How to make the most of your mistakes

Originally published on Bivy.com

Ever been on a hike where you didn’t pack enough water? What about food? Have you ever completely forgotten a tent on a backpacking trip?

I’ve done the first two. My father-in-law did the last. But he and his family owned it like beasts.

Here’s what happened.

The initial plan was to hike Timpanogos from Aspen Grove. We’d camp at Emerald Lake overnight, summit in the morning, and then go home.

I was stoked for this trip. It was the last hurrah for the end of the summer, and my in-laws were visiting from Idaho. They were really into outdoor activities, and I was determined to prove myself to them, as I’d only been in the whole “athletic outdoorsy” game for a little over a year by that point.

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I came straight from work in the late afternoon to meet my husband Austin and his family at the trailhead at Aspen Grove. While the brothers were throwing around a football in the parking lot, my father-in-law and I helped finish up packing, making sure we had everything.

“Okay, we’ve got the tent, sleeping bags, snacks…I think that’s everything,” my father-in-law Jarin said, looking inside the back of the car.

“And dinner?” I asked, picking up one of the bags of ramen that had fallen out of one of the backpacks.

Jarin started laughing. “We’re fine on ramen. We have 20 packets.”

After checking our backpacks one final time and locking our car doors, we embarked on the trail, enjoying the shade from the mountain as the sun dipped lower in the sky.

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I was at the front of the group, choosing the pace since I was the smallest and (usually) the slowest. I looked back and my husband and his brothers were chatting happily as they stepped over tree roots and scrambled up large rocks on the path.

Jarin was right behind me, starting to sweat. All of the family sweats a lot.

I mean a LOT. Like within minutes, and usually they’re dripping.

Jarin’s hat had dark spots, but that was normal for him. He smiled at me and said, “You’re doing great. You keep going at that pace, it’s giving me quite a workout.”

So I kept going, and we all made conversation along the way. The hike from Aspen Grove to Emerald Lake is 10.3 miles out and back. It’s got about a 3500 feet elevation gain, which can make you feel out of breath the higher you get.

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We made it to the campsite by the time the sun was setting. Jarin’s hat was completely soaked with sweat and I was falling to the back of the group. My husband Austin and his brothers were doing fine, as they had a high tolerance for colder temperatures and brought layers.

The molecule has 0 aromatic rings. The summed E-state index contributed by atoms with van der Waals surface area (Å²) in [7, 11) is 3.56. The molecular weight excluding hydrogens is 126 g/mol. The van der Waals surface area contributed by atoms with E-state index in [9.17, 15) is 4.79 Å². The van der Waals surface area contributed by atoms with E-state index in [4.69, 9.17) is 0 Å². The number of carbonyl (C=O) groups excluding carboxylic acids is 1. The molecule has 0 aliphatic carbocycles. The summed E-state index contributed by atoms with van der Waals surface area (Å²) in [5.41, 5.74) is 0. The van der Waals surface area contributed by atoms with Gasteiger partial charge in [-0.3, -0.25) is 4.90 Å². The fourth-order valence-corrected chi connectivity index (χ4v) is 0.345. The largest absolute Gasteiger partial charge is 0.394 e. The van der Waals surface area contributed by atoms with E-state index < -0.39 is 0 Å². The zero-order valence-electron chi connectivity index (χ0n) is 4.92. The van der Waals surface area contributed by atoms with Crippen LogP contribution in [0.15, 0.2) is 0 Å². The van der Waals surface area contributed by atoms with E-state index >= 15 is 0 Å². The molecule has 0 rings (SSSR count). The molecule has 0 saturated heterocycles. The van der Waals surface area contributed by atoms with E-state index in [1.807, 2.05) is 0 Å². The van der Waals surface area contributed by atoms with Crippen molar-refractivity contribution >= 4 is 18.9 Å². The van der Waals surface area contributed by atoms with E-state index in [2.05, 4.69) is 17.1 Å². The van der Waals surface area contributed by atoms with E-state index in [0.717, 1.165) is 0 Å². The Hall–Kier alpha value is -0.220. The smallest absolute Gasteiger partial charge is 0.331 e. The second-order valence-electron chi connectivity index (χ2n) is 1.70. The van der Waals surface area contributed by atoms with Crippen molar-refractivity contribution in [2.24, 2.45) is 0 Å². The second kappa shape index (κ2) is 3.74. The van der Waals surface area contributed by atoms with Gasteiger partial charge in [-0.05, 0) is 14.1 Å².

Jarin and I were less fine. Once we stopped hiking, he and I started shivering. The sun was gone and temperatures were falling fast.

Austin gave me an extra flannel shirt and sweatpants he had brought. We had worn clothes that were moisture-wicking, but even then, everyone was still pretty chilled. Moisture-wicking doesn’t equal immunity.

Everyone started setting up the campsite. We pulled out camp stoves and water filters. Two of his brothers took the water filters went to the stream that fed into the lake. We started boiling water so we could eat ramen and warm up much faster.

But we ran into a slight snag with the tent.

“I packed the wrong poles,” Jarin said.

While Austin and I had our own two-man tent, Jarin had brought the family tent for five. He accidentally packed the wrong poles. He’d brought the tent and a tarp to set the tent on, but the poles were the wrong size. They attempted to use the poles, but the poles were too short and the tent collapsed.

Everyone was cold, a little stressed out, and hardly anyone could see anything. They all stood in the darkness, gaping at the tent.

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Jarin started laughing at his mistake. The rest of his sons began laughing too, and it broke the tension and helped everyone focus again on setting things up. Jarin climbed into his sleeping bag to warm up while the rest of the group was taking care of the campsite.

Austin and his brothers continued to filter water, still laughing to themselves, and soon the water started boiling enough to add ramen. Nothing tastes so amazing when you’re on a cold mountain and have limited resources.

I felt so bad. I had caused Jarin to sweat and cool down rapidly. I approached his sleeping bag and knelt down and hugged him in an attempt to warm him up. Then Austin and his brothers came, too. They dogpiled on their dad, laughing and trying to squeeze him.

They slept under the stars that night, although it was a rougher sleep. They woke up to the rising sun and all of us groggy folk agreed that perhaps summiting wasn’t all that it was cracked up to be.

We probably should have been more prepared and more vigilant. But honestly, that trip helped me learn how to laugh off stress, learn how to deal with setbacks, and maybe not push myself just to prove a point. My husband and his brothers didn’t care how fast their dad was, they were just glad he was there.

It was the same for me. Just happy to be here.

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